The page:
Social integration is a process in which individual values interact when cultures meet, and retain their original characteristics in the system of new values that emerge. This, together with other core values such as diversity, acceptance and openness, and equal opportunities, underpin our work on Roma inclusion.
How can social inclusion be achieved?
- We believe in building communities where everyone can live out their different identities, and where cultural, religious, ethnic, age, etc. diversity is seen as a value and built upon by the community - be it a settlement, a school, a class.
- It is an important principle of our work that we work directly in local communities and our primary goal is to build and develop local cooperation, which strengthens the Roma community, achieves results and successes and thus takes small steps towards local integration.
What do we do for social inclusion at Partners Hungary Foundation?
One of the cornerstones of Partners' work has always been the active involvement of the local Roma community, working with a local team that:
- represents the community within certain boundaries and limits
- and is actively involved in local cooperation.
The model works if there are one or two leaders who manage and organise the local group and take a leading role in the cooperation (they can be informal leaders, key members of the community, but also active public figures, professionals, politicians, NGO leaders who have already achieved significant results at local or even national level).Training and empowering the team and leaders improves the effectiveness of the cooperation and can give hope for longer-term sustainability.
We believe that everything that the Roma community does, together with each other and with others, according to their own needs and interests, strengthens the process of local integration. Their work can result in improving their quality of life in certain areas and in experiencing the potential of working together, which can give them the strength to continue working together. We support this process with our methods and programmes, in the hope of creating sustainable local structures in the long term.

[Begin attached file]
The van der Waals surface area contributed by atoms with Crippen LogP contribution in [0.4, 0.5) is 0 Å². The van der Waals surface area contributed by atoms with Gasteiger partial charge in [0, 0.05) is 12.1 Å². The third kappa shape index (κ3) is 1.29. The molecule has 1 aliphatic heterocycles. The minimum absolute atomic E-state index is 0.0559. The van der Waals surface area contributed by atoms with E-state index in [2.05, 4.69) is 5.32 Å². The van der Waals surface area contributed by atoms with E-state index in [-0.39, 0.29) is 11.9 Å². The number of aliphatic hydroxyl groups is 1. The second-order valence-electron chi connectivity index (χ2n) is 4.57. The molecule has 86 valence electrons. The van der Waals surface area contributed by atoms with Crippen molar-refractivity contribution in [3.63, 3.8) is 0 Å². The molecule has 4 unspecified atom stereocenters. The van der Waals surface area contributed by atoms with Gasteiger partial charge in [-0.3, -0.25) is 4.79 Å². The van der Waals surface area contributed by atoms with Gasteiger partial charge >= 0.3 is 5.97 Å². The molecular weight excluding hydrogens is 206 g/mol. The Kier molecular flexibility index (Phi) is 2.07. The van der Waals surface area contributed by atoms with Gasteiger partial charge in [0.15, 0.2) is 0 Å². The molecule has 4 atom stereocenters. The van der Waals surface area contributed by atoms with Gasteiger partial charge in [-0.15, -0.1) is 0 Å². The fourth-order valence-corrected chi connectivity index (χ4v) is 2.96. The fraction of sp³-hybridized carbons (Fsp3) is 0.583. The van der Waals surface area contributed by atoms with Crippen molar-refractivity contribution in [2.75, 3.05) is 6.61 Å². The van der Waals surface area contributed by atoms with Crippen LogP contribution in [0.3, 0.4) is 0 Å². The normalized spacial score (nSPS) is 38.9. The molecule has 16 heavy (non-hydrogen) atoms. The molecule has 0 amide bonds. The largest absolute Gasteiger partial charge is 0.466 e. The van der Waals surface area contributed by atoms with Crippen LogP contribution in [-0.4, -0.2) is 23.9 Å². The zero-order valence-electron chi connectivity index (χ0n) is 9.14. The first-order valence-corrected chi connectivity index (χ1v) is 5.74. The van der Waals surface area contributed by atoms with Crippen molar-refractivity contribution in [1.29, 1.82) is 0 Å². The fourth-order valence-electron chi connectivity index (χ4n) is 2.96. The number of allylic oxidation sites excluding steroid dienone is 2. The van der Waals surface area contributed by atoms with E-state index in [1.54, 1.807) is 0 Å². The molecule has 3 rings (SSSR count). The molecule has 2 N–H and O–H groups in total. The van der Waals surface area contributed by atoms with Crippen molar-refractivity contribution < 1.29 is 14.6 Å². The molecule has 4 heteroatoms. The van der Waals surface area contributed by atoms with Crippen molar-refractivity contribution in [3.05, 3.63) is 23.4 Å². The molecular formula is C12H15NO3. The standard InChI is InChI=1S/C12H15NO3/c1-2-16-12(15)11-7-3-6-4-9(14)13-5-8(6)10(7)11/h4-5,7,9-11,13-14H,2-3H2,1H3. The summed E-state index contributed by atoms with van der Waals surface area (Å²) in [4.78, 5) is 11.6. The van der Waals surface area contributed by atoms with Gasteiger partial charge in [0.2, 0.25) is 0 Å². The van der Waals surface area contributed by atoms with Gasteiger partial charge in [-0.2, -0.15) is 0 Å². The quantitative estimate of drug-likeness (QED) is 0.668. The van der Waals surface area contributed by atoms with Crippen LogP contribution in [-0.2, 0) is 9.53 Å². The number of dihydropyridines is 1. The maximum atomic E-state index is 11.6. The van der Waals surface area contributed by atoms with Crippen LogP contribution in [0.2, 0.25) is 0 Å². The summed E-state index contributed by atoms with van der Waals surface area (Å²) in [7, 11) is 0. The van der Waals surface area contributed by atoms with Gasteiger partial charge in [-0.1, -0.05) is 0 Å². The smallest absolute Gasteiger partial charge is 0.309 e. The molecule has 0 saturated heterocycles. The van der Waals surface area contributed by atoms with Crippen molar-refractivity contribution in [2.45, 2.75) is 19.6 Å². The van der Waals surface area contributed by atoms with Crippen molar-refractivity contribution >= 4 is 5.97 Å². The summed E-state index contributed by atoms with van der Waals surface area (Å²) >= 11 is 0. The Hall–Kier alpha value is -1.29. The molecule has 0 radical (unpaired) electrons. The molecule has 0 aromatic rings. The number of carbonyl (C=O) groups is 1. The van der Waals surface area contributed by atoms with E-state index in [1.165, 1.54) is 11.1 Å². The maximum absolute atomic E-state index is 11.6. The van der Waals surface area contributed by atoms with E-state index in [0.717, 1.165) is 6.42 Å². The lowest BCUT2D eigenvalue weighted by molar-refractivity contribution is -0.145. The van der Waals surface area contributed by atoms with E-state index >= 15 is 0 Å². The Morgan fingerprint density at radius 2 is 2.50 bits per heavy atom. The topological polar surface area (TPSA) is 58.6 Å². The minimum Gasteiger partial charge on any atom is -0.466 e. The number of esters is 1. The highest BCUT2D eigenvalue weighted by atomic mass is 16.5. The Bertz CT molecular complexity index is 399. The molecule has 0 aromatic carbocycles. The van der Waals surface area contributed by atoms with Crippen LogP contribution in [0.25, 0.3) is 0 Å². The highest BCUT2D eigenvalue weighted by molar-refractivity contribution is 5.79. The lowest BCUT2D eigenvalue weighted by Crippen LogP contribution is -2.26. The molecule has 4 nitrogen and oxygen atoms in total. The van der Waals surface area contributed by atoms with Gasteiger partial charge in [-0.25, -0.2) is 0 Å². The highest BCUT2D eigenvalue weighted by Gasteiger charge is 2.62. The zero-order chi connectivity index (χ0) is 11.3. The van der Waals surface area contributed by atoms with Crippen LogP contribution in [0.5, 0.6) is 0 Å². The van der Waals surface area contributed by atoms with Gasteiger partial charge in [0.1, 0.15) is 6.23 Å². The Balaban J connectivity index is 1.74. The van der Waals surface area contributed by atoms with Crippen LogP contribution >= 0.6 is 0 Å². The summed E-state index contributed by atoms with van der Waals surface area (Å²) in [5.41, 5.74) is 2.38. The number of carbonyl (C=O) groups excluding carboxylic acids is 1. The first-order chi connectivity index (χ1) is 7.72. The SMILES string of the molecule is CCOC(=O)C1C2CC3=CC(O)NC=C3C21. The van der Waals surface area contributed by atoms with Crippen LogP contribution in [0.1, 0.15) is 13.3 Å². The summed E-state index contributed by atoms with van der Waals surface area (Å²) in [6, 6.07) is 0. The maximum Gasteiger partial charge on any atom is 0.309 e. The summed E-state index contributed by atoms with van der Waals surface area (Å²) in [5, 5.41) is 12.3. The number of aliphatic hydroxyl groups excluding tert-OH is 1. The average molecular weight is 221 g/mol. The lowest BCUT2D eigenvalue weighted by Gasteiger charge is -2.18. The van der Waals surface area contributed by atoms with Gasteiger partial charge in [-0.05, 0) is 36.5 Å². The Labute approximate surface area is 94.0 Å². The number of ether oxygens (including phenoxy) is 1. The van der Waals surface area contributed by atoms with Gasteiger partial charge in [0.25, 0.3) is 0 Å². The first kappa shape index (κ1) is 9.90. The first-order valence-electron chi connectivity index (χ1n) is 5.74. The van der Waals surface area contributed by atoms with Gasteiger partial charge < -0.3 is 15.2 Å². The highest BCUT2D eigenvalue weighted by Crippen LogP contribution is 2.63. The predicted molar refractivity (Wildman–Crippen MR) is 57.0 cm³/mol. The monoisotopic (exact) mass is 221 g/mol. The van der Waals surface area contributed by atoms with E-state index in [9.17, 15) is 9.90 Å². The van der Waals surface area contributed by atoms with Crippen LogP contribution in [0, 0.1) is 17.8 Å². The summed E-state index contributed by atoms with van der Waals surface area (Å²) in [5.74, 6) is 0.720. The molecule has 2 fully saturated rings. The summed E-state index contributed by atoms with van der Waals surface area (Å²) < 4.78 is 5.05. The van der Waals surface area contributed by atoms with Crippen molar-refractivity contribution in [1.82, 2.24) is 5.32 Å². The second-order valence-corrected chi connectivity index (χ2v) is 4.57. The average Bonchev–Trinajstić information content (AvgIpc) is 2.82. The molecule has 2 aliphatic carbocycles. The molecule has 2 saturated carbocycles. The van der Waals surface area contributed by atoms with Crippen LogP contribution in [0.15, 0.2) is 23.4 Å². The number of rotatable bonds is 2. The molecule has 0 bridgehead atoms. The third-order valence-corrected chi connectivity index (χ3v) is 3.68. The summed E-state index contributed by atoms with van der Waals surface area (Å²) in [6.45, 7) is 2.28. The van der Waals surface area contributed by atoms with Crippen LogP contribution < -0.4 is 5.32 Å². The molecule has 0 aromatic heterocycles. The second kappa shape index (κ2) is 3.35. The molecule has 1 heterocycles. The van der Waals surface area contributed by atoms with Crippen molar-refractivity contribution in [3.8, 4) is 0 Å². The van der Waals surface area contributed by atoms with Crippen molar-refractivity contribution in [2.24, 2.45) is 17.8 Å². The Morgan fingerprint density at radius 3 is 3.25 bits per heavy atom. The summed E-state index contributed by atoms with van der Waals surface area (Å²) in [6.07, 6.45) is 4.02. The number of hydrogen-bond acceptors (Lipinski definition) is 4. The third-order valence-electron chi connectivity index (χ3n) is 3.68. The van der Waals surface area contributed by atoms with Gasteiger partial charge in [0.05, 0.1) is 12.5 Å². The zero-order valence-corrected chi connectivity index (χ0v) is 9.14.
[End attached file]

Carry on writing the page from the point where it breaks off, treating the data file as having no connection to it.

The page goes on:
What is intercultural mediation?
Partners Hungary Foundation joined the ROMED programme of the Council of Europe in 2010. Currently, we are combining our own experience and ROMED's toolkit to carry out our integration work in the framework of a unified methodology, intercultural mediation, mainly in the fields of education, health and local community needs.
Intercultural mediation is a participatory method, a community work that builds bridges between community members living in settlements and the institutions and decision-makers operating in the settlements, in order to promote and positively change the situation of communities in need. In our country, the method has been localised by our Foundation.
The local mediation activities used in the method are coordinated by intercultural mediators.
How do intercultural mediators work?
- Mediators receive intercultural mediator training, which includes the Code of Ethics for Mediators and the Universal Declaration of Human Rights. The training includes the basics of intercultural mediation, communication and negotiation techniques, conflict management and collaborative planning. They will learn methods that can be used in their everyday work. Intercultural mediators are currently working effectively in the fields of education, health and community building.
- The intercultural mediators - the only one in Hungary, held by Partners - organise a local community action group (KACS) after the training, according to the characteristics and aspects they have learned, and also take into account the application of the principle of democratic participation. In the organisation of local groups, mediators have a crucial role to play, as they are the ones who know the members of their own community best and understand the local cultural and social context.